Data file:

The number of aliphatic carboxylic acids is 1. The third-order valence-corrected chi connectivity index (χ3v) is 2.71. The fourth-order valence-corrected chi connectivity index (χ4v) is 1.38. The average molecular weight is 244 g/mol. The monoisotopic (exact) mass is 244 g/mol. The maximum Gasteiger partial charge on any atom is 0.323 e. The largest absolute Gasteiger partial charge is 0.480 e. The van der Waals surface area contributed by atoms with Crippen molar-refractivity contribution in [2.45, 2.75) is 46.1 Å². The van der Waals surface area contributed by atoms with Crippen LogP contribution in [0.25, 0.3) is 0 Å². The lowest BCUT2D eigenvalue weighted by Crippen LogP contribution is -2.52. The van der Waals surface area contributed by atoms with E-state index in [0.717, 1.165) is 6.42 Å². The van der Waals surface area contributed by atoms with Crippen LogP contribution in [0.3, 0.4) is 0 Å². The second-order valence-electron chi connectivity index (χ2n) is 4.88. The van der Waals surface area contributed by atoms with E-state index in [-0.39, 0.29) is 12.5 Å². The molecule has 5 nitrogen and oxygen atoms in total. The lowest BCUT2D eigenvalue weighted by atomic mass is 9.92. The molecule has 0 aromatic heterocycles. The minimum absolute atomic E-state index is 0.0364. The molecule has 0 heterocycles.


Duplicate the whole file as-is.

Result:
The number of aliphatic carboxylic acids is 1. The third-order valence-corrected chi connectivity index (χ3v) is 2.71. The fourth-order valence-corrected chi connectivity index (χ4v) is 1.38. The average molecular weight is 244 g/mol. The monoisotopic (exact) mass is 244 g/mol. The maximum Gasteiger partial charge on any atom is 0.323 e. The largest absolute Gasteiger partial charge is 0.480 e. The van der Waals surface area contributed by atoms with Crippen molar-refractivity contribution in [2.45, 2.75) is 46.1 Å². The van der Waals surface area contributed by atoms with Crippen LogP contribution in [0.25, 0.3) is 0 Å². The lowest BCUT2D eigenvalue weighted by Crippen LogP contribution is -2.52. The van der Waals surface area contributed by atoms with E-state index in [0.717, 1.165) is 6.42 Å². The van der Waals surface area contributed by atoms with Crippen LogP contribution in [0.3, 0.4) is 0 Å². The second-order valence-electron chi connectivity index (χ2n) is 4.88. The van der Waals surface area contributed by atoms with E-state index in [-0.39, 0.29) is 12.5 Å². The molecule has 5 nitrogen and oxygen atoms in total. The lowest BCUT2D eigenvalue weighted by atomic mass is 9.92. The molecule has 0 aromatic heterocycles. The minimum absolute atomic E-state index is 0.0364. The molecule has 0 heterocycles.